For today's pedorthic professional, blazing a professional trail and solidifying a position as an integral member of the allied healthcare team means that current and aspiring pedorthists must be nimble. "People want things to stay the same," Kennedy observes. "They want to know the rules, and then go about their business within that framework. I hear constantly frustrations that things are changing—that it is not like it used to be. If the rules stayed the same for a little while, we could figure out the best way to deal with patients, insurance companies, Medicare, etc., but as rules keep changing, people get overwhelmed and frustrated. I think that's what wears them out; they just can't believe there's another change. But we have to understand that change is the only constant.... Be flexible, adapt to the incessant change, and above all, be positive.
Kennedy advises pedorthists to take the path of least resistance and make it work for them. "Partner with an O&P if there's a steady referral source or stream of patients there. Contact podiatric physicians' groups. Affiliate yourself with a hospital." He looks back and reflects that constantly adapting their product line, changing the way they do business, and expanding their offerings is what has kept Hersco relevant and successfully growing over his 17 years in business.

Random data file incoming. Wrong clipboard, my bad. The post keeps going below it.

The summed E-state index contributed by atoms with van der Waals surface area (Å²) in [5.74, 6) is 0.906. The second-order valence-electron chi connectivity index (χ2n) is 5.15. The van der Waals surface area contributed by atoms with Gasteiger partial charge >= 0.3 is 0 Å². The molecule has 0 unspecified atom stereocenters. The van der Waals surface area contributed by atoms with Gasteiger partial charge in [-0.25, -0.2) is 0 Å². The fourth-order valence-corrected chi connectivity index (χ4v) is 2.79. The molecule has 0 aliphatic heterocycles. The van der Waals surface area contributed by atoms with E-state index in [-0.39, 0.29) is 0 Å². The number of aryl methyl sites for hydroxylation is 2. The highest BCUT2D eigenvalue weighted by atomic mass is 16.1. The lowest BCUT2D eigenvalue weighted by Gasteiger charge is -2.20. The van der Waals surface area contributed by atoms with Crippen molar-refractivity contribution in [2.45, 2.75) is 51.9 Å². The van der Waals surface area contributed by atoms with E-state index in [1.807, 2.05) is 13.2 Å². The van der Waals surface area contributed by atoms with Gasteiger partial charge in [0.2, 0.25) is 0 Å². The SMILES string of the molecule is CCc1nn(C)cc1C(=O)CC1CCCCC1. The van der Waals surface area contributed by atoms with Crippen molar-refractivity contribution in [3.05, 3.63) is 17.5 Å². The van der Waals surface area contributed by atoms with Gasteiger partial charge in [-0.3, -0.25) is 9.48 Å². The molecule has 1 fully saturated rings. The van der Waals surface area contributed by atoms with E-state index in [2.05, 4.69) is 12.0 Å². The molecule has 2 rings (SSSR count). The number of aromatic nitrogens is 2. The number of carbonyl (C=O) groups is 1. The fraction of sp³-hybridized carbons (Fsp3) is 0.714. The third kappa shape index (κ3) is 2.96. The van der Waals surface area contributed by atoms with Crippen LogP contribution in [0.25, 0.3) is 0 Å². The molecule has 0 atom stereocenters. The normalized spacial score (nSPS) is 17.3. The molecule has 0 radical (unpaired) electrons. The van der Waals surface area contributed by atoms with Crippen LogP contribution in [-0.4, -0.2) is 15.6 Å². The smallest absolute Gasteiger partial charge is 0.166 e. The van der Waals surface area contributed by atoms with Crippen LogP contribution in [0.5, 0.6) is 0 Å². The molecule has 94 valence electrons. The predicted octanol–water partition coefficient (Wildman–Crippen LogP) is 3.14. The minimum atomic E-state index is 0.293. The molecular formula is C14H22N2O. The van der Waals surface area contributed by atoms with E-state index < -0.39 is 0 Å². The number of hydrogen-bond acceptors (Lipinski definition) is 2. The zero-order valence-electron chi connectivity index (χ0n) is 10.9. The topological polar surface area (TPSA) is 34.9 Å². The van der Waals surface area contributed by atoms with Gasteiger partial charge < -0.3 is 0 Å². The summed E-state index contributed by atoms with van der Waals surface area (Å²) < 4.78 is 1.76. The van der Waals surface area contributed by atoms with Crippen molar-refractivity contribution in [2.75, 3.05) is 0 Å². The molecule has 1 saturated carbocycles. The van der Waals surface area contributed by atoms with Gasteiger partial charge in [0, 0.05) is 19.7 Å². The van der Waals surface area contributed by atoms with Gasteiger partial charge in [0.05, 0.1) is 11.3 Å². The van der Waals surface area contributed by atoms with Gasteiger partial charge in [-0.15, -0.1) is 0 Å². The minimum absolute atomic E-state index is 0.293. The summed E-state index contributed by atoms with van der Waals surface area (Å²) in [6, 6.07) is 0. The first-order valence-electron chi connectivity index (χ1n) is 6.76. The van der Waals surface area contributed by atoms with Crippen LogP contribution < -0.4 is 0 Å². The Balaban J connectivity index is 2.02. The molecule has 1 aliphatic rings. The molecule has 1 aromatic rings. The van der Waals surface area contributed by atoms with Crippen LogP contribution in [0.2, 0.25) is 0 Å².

"It's tough out there, and it's tough everywhere," Hayes says. "The practitioners that continue to thrive and grow, however, have the knowledge and the expertise to back up their claims of what they can really do. Referral sources and consumers go back to who and what they can trust, and trust is earned over a long period of proving yourself. For those who honestly have the gift of expertise and knowledge, follow the rules, and are consistently good, there is no competition, and the marketplace isn't very tough to navigate."
Robinson concurs. "The most important thing that pedorthists can do is reaffirm their additional training and knowledge above and beyond the lower-level credentials that a lot of individuals are pursuing in terms of therapeutic shoe fitters and fitters of orthoses. Certified pedorthists have a pretty decent working knowledge base, but I think they need to make sure they capitalize on and articulate it to other healthcare providers and referral sources."
Judith Philipps Otto is a freelance writer who has assisted with marketing and public relations for various clients in the O&P profession. She has been a newspaper writer and editor and has won national and international awards as a broadcast writer-producer.